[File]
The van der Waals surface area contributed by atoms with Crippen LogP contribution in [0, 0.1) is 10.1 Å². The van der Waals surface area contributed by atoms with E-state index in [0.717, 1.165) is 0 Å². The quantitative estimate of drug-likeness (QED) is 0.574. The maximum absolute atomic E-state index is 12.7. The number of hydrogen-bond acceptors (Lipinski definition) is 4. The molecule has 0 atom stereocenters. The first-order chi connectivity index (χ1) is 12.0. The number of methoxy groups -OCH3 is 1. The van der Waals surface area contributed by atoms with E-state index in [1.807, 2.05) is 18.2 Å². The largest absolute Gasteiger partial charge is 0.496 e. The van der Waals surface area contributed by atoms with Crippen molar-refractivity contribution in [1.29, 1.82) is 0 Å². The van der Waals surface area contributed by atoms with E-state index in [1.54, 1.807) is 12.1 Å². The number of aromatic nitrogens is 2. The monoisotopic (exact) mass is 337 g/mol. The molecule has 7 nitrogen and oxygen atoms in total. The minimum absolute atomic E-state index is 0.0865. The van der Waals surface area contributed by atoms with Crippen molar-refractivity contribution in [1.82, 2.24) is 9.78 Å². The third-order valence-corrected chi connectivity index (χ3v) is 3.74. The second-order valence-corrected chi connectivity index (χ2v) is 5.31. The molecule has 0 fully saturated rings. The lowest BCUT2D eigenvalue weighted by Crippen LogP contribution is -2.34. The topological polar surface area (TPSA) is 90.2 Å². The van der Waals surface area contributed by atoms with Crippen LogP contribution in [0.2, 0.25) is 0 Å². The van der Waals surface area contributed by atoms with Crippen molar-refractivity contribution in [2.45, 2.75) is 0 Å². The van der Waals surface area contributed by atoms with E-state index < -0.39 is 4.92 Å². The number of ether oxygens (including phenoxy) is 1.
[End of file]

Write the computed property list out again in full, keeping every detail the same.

The van der Waals surface area contributed by atoms with Crippen LogP contribution in [0, 0.1) is 10.1 Å². The van der Waals surface area contributed by atoms with E-state index in [0.717, 1.165) is 0 Å². The quantitative estimate of drug-likeness (QED) is 0.574. The maximum absolute atomic E-state index is 12.7. The number of hydrogen-bond acceptors (Lipinski definition) is 4. The molecule has 0 atom stereocenters. The first-order chi connectivity index (χ1) is 12.0. The number of methoxy groups -OCH3 is 1. The van der Waals surface area contributed by atoms with E-state index in [1.807, 2.05) is 18.2 Å². The largest absolute Gasteiger partial charge is 0.496 e. The van der Waals surface area contributed by atoms with Crippen molar-refractivity contribution in [1.29, 1.82) is 0 Å². The van der Waals surface area contributed by atoms with E-state index in [1.54, 1.807) is 12.1 Å². The number of aromatic nitrogens is 2. The monoisotopic (exact) mass is 337 g/mol. The molecule has 7 nitrogen and oxygen atoms in total. The minimum absolute atomic E-state index is 0.0865. The van der Waals surface area contributed by atoms with Crippen molar-refractivity contribution in [1.82, 2.24) is 9.78 Å². The third-order valence-corrected chi connectivity index (χ3v) is 3.74. The second-order valence-corrected chi connectivity index (χ2v) is 5.31. The molecule has 0 fully saturated rings. The lowest BCUT2D eigenvalue weighted by Crippen LogP contribution is -2.34. The topological polar surface area (TPSA) is 90.2 Å². The van der Waals surface area contributed by atoms with Crippen LogP contribution in [0.2, 0.25) is 0 Å². The van der Waals surface area contributed by atoms with Crippen molar-refractivity contribution in [2.45, 2.75) is 0 Å². The van der Waals surface area contributed by atoms with E-state index < -0.39 is 4.92 Å². The number of ether oxygens (including phenoxy) is 1.